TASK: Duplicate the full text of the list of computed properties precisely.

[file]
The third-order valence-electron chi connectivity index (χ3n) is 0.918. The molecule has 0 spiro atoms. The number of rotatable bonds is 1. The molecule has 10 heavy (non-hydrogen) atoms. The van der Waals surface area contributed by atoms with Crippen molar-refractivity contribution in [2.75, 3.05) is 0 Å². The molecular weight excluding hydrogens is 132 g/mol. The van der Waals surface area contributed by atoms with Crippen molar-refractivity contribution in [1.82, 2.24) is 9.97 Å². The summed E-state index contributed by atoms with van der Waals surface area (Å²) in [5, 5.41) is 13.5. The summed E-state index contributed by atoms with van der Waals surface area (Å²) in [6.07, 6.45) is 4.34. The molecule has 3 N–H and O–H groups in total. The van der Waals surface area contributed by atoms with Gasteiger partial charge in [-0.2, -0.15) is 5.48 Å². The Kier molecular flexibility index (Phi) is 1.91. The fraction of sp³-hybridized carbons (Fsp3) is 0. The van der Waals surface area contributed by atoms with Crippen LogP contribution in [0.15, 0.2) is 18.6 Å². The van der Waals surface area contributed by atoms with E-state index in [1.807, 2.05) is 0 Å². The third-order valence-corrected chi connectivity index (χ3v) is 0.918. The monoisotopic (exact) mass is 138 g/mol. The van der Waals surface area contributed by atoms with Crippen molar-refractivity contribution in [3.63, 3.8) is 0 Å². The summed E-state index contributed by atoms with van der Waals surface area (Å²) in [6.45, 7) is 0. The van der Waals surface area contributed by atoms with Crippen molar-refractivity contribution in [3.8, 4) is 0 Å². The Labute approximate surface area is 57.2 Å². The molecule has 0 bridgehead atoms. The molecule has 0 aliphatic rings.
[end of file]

The third-order valence-electron chi connectivity index (χ3n) is 0.918. The molecule has 0 spiro atoms. The number of rotatable bonds is 1. The molecule has 10 heavy (non-hydrogen) atoms. The van der Waals surface area contributed by atoms with Crippen molar-refractivity contribution in [2.75, 3.05) is 0 Å². The molecular weight excluding hydrogens is 132 g/mol. The van der Waals surface area contributed by atoms with Crippen molar-refractivity contribution in [1.82, 2.24) is 9.97 Å². The summed E-state index contributed by atoms with van der Waals surface area (Å²) in [5, 5.41) is 13.5. The summed E-state index contributed by atoms with van der Waals surface area (Å²) in [6.07, 6.45) is 4.34. The molecule has 3 N–H and O–H groups in total. The van der Waals surface area contributed by atoms with Gasteiger partial charge in [-0.2, -0.15) is 5.48 Å². The Kier molecular flexibility index (Phi) is 1.91. The fraction of sp³-hybridized carbons (Fsp3) is 0. The van der Waals surface area contributed by atoms with Crippen LogP contribution in [0.15, 0.2) is 18.6 Å². The van der Waals surface area contributed by atoms with E-state index in [1.807, 2.05) is 0 Å². The third-order valence-corrected chi connectivity index (χ3v) is 0.918. The monoisotopic (exact) mass is 138 g/mol. The van der Waals surface area contributed by atoms with Crippen molar-refractivity contribution in [3.63, 3.8) is 0 Å². The summed E-state index contributed by atoms with van der Waals surface area (Å²) in [6.45, 7) is 0. The van der Waals surface area contributed by atoms with Crippen molar-refractivity contribution in [3.8, 4) is 0 Å². The Labute approximate surface area is 57.2 Å². The molecule has 0 bridgehead atoms. The molecule has 0 aliphatic rings.